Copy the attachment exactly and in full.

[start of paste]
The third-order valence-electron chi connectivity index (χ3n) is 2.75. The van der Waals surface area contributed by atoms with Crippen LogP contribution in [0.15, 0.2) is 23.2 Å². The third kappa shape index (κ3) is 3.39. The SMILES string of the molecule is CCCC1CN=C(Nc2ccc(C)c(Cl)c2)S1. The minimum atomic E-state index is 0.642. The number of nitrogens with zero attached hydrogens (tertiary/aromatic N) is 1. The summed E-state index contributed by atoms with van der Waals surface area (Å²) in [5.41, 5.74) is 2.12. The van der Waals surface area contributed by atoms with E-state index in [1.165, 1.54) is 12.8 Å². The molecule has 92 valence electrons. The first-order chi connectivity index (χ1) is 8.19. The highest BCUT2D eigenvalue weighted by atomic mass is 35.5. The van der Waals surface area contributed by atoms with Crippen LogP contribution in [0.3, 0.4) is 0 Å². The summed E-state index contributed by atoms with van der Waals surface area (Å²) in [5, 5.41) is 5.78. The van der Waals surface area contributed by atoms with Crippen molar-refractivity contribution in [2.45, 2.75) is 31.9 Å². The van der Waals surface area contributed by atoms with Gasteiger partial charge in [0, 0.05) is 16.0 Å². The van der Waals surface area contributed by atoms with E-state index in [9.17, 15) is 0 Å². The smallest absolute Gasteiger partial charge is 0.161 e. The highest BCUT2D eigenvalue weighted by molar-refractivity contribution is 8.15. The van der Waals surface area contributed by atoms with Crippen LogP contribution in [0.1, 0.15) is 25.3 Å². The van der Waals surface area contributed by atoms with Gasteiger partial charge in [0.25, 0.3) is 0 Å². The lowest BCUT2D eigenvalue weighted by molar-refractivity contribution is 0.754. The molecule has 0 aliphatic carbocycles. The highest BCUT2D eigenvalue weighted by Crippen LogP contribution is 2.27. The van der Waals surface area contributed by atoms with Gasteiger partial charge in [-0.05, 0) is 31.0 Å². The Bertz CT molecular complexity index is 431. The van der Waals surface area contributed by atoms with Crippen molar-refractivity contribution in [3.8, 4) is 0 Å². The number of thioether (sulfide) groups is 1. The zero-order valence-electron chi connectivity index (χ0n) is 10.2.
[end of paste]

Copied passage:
The third-order valence-electron chi connectivity index (χ3n) is 2.75. The van der Waals surface area contributed by atoms with Crippen LogP contribution in [0.15, 0.2) is 23.2 Å². The third kappa shape index (κ3) is 3.39. The SMILES string of the molecule is CCCC1CN=C(Nc2ccc(C)c(Cl)c2)S1. The minimum atomic E-state index is 0.642. The number of nitrogens with zero attached hydrogens (tertiary/aromatic N) is 1. The summed E-state index contributed by atoms with van der Waals surface area (Å²) in [5.41, 5.74) is 2.12. The van der Waals surface area contributed by atoms with E-state index in [1.165, 1.54) is 12.8 Å². The molecule has 92 valence electrons. The first-order chi connectivity index (χ1) is 8.19. The highest BCUT2D eigenvalue weighted by atomic mass is 35.5. The van der Waals surface area contributed by atoms with Crippen LogP contribution in [0.3, 0.4) is 0 Å². The summed E-state index contributed by atoms with van der Waals surface area (Å²) in [5, 5.41) is 5.78. The van der Waals surface area contributed by atoms with Crippen molar-refractivity contribution in [2.45, 2.75) is 31.9 Å². The van der Waals surface area contributed by atoms with Gasteiger partial charge in [0, 0.05) is 16.0 Å². The van der Waals surface area contributed by atoms with E-state index in [9.17, 15) is 0 Å². The smallest absolute Gasteiger partial charge is 0.161 e. The highest BCUT2D eigenvalue weighted by molar-refractivity contribution is 8.15. The van der Waals surface area contributed by atoms with Crippen LogP contribution in [0.1, 0.15) is 25.3 Å². The van der Waals surface area contributed by atoms with Gasteiger partial charge in [0.25, 0.3) is 0 Å². The lowest BCUT2D eigenvalue weighted by molar-refractivity contribution is 0.754. The molecule has 0 aliphatic carbocycles. The highest BCUT2D eigenvalue weighted by Crippen LogP contribution is 2.27. The van der Waals surface area contributed by atoms with Gasteiger partial charge in [-0.05, 0) is 31.0 Å². The Bertz CT molecular complexity index is 431. The van der Waals surface area contributed by atoms with Crippen molar-refractivity contribution in [3.8, 4) is 0 Å². The number of thioether (sulfide) groups is 1. The zero-order valence-electron chi connectivity index (χ0n) is 10.2.